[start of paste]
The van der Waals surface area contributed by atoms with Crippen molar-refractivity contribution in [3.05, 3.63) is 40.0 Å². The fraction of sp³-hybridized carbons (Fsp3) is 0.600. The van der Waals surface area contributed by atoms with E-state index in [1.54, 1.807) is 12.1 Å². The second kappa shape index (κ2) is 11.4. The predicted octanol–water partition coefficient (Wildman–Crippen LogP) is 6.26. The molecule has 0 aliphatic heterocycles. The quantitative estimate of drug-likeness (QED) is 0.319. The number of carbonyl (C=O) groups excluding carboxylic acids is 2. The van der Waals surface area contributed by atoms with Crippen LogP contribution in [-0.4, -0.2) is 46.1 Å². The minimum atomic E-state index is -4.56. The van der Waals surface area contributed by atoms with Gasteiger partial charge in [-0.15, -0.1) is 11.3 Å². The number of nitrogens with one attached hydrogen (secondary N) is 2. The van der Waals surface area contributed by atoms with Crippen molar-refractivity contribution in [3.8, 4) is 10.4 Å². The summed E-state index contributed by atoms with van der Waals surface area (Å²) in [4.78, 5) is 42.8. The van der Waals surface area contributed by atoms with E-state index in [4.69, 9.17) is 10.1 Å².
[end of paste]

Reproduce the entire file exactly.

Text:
The van der Waals surface area contributed by atoms with Crippen molar-refractivity contribution in [3.05, 3.63) is 40.0 Å². The fraction of sp³-hybridized carbons (Fsp3) is 0.600. The van der Waals surface area contributed by atoms with E-state index in [1.54, 1.807) is 12.1 Å². The second kappa shape index (κ2) is 11.4. The predicted octanol–water partition coefficient (Wildman–Crippen LogP) is 6.26. The molecule has 0 aliphatic heterocycles. The quantitative estimate of drug-likeness (QED) is 0.319. The number of carbonyl (C=O) groups excluding carboxylic acids is 2. The van der Waals surface area contributed by atoms with Crippen LogP contribution in [-0.4, -0.2) is 46.1 Å². The minimum atomic E-state index is -4.56. The van der Waals surface area contributed by atoms with Gasteiger partial charge in [-0.15, -0.1) is 11.3 Å². The number of nitrogens with one attached hydrogen (secondary N) is 2. The van der Waals surface area contributed by atoms with Crippen molar-refractivity contribution in [3.8, 4) is 10.4 Å². The summed E-state index contributed by atoms with van der Waals surface area (Å²) in [4.78, 5) is 42.8. The van der Waals surface area contributed by atoms with E-state index in [4.69, 9.17) is 10.1 Å².